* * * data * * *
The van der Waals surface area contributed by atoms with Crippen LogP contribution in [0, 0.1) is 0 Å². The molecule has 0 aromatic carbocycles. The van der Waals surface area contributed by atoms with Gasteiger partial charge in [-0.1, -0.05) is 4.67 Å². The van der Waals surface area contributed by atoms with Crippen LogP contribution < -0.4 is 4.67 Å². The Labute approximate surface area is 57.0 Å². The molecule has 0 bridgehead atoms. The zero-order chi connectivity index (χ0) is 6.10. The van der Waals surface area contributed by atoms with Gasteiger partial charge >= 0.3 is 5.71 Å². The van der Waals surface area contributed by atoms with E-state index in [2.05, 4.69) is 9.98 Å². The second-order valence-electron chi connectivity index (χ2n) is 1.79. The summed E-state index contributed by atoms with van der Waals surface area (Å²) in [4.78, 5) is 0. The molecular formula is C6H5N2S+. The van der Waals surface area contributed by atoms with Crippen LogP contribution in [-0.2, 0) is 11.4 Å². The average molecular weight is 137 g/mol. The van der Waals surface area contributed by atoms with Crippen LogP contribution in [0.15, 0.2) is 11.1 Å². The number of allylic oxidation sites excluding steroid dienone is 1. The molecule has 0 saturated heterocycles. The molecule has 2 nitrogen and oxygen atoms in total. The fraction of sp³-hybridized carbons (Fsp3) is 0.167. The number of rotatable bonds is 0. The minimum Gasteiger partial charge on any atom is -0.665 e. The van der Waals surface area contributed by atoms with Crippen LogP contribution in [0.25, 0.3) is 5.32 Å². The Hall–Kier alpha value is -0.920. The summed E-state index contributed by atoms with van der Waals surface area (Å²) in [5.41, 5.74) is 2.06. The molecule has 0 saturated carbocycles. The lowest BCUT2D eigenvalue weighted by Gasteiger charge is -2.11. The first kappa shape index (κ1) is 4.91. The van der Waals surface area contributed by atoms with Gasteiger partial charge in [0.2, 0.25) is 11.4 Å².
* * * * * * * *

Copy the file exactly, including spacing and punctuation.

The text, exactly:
The van der Waals surface area contributed by atoms with Crippen LogP contribution in [0, 0.1) is 0 Å². The molecule has 0 aromatic carbocycles. The van der Waals surface area contributed by atoms with Gasteiger partial charge in [-0.1, -0.05) is 4.67 Å². The van der Waals surface area contributed by atoms with Crippen LogP contribution < -0.4 is 4.67 Å². The Labute approximate surface area is 57.0 Å². The molecule has 0 bridgehead atoms. The zero-order chi connectivity index (χ0) is 6.10. The van der Waals surface area contributed by atoms with Gasteiger partial charge >= 0.3 is 5.71 Å². The van der Waals surface area contributed by atoms with E-state index in [2.05, 4.69) is 9.98 Å². The second-order valence-electron chi connectivity index (χ2n) is 1.79. The summed E-state index contributed by atoms with van der Waals surface area (Å²) in [4.78, 5) is 0. The molecular formula is C6H5N2S+. The van der Waals surface area contributed by atoms with Crippen LogP contribution in [-0.2, 0) is 11.4 Å². The average molecular weight is 137 g/mol. The van der Waals surface area contributed by atoms with Crippen LogP contribution in [0.15, 0.2) is 11.1 Å². The number of allylic oxidation sites excluding steroid dienone is 1. The molecule has 0 saturated heterocycles. The molecule has 2 nitrogen and oxygen atoms in total. The fraction of sp³-hybridized carbons (Fsp3) is 0.167. The number of rotatable bonds is 0. The minimum Gasteiger partial charge on any atom is -0.665 e. The van der Waals surface area contributed by atoms with Crippen LogP contribution in [0.25, 0.3) is 5.32 Å². The Hall–Kier alpha value is -0.920. The summed E-state index contributed by atoms with van der Waals surface area (Å²) in [5.41, 5.74) is 2.06. The molecule has 0 saturated carbocycles. The lowest BCUT2D eigenvalue weighted by Gasteiger charge is -2.11. The first kappa shape index (κ1) is 4.91. The van der Waals surface area contributed by atoms with Gasteiger partial charge in [0.2, 0.25) is 11.4 Å².